Anna Edmiston - 2019

 By Jenna Deuble

Class year? 



Highlight of your college career and how did you get there? 

The highlight of my college career has been living in New York City for my fall semester junior year being an intern. My apartment was in the Upper East Side of Manhattan, fifteen minutes from Central Park and a quick walk to the subway. I was out there interning for both a film festival called VAEFF (Video Art and Experimental Film Festival) and PEN America, a nonprofit organization that works to amplify the voices of under-represented authors. Both of those experiences were the best of my life, generated a lot of networking opportunities and taught me so much about the two industries I’m so passionate about. My college works with a program called the New York Arts Program (NYAP) and I was able to apply and get into the program with a bunch of other college aged creatives. It was the best experience of my life and I would love to return to New York someday (hopefully soon!)



What advice would you give to current high school students?

I have a few pieces of advice. The first one is super cliche, but cliches are cliches for a reason. Be yourself. There is a lot of pressure in high school to fit in but there is such a freedom in college to finally become who you are meant to be that you have to take advantage of this opportunity to embrace the parts of yourself that might have been dulled. I also think that it is important to get out of your comfort zone. Get out of Ohio. And most importantly, make memories. College is full of experiences that you can only get there so take every opportunity to live life. 


What is it like to have a twin?

Having a twin is one of those things that I have changed my view on over the years. When I was at Arlington, there was a lot of comparison between the two of us so it was hard to feel like an individual. But, as I have gotten older and more independent, I have embraced the fact that I have a built-in best friend in my brother, Noah. He is married now which is wild because we are the same age and at such different points in our lives but we have still stayed really close and I will always cherish that.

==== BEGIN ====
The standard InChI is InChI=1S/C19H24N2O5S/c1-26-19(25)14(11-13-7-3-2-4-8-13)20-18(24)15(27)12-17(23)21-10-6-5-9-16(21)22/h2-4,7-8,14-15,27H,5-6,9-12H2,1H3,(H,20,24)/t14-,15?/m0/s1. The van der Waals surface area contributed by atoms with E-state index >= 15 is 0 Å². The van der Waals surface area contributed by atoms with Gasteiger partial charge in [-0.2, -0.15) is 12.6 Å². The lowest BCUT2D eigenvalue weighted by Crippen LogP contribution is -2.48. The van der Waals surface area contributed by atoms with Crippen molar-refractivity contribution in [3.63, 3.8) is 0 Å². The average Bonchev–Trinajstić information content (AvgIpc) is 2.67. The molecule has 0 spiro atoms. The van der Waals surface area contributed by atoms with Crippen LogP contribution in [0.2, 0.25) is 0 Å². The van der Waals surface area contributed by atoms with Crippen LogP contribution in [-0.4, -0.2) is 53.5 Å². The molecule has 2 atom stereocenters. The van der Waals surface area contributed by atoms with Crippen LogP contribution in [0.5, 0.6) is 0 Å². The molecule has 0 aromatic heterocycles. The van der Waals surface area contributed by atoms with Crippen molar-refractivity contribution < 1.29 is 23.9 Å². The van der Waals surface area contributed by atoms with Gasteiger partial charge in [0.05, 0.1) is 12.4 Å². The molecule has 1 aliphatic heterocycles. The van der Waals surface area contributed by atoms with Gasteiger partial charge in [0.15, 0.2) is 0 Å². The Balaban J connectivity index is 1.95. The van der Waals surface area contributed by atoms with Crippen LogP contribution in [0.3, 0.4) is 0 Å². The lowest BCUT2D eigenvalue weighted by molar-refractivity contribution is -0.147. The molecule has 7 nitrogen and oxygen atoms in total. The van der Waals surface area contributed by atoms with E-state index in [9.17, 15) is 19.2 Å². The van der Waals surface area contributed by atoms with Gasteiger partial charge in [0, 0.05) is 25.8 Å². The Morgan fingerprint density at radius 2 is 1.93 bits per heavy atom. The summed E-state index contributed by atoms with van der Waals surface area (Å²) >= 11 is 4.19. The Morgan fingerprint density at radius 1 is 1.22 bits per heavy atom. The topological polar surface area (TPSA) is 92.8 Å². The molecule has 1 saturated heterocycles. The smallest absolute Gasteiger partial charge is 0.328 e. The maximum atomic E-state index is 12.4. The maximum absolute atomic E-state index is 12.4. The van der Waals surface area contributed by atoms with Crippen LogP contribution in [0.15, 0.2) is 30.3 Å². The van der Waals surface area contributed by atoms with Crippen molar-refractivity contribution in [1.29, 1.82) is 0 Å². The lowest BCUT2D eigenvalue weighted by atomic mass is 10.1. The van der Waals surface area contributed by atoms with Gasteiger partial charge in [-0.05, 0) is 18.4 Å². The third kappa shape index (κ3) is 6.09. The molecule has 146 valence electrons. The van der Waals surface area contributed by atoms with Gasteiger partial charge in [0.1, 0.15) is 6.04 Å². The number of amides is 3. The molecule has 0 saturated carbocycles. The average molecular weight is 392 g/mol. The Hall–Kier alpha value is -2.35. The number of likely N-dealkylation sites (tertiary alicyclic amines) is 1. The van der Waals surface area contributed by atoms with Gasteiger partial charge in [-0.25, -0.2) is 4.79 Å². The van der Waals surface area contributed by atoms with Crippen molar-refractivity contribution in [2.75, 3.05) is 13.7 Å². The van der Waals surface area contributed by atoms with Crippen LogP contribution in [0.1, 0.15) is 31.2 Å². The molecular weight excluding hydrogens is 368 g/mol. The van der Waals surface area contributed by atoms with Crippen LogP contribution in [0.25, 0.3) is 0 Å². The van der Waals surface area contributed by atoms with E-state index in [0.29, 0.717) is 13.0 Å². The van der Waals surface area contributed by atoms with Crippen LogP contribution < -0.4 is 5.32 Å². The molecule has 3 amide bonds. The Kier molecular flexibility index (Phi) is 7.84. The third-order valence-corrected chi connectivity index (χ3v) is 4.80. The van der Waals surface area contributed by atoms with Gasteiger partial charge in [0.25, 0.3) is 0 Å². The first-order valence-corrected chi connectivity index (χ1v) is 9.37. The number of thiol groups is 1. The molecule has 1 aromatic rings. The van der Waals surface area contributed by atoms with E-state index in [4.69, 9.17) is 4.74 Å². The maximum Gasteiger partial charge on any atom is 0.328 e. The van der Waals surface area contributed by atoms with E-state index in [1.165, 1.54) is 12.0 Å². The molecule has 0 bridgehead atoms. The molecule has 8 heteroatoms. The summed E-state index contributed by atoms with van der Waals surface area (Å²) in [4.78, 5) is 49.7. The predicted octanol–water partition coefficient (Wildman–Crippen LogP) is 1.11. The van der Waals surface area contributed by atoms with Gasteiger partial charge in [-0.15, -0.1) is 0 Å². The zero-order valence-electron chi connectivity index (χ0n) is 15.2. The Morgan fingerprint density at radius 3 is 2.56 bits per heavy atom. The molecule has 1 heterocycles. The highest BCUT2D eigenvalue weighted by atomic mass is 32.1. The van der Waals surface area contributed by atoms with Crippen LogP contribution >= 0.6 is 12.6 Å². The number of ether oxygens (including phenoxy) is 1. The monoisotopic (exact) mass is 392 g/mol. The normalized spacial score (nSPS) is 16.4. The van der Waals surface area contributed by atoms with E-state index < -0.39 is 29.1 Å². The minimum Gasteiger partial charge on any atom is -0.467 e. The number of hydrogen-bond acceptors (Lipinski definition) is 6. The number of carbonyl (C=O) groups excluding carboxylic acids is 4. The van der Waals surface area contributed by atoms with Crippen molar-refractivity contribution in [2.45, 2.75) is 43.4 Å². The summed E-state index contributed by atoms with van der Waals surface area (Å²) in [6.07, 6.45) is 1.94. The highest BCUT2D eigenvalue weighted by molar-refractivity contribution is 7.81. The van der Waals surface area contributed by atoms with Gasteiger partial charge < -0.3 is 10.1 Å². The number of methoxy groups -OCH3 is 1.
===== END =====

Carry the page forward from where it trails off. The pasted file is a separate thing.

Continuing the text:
Would you say traveling has changed your perspective in the world? How has it changed?

Traveling has absolutely changed my perspective on the world. There is something so important in experiencing other cultures, meeting new people with different life experiences and developing a sense of independence. I went on a cross-country road trip with my best friend from college, traveling from Ohio to Portland, Oregon. On this trip, I saw so much of the country, seeing new landscapes and visiting National Parks, meeting so many interesting people along. the way. It inspired me in my art and it deepened my empathy for others. I think it is so valuable to take chances and live life to the fullest. Life is too short to not take chances and make memories that push you out of your comfort zone. 


What do you miss most about Arlington?

When I think about my fondest memories at Arlington, I always think about sitting in the back of Mrs. Barger’s classroom with her chatting about life. Those conversations are some of the goofiest and more impactful conversations I’ve had and I miss those moments dearly. Mrs. Barger is the reason that I am where I am today and I can’t thank her enough for everything she has done for me. 


Who has been your mentor throughout your lifetime?

Reiterating my last answer, throughout my entire lifetime, Mrs. Barger has been my biggest support and best mentor. She is the reason I became a writer, she is the reason that I have embraced myself in my most genuine form and she is the reason that I have gotten so far in my passions. She is honest and caring and genuine, she has been my biggest support and pushes me to be a better person as well as creator. I am so lucky to not only know her, but have her as such an integral part of my life.


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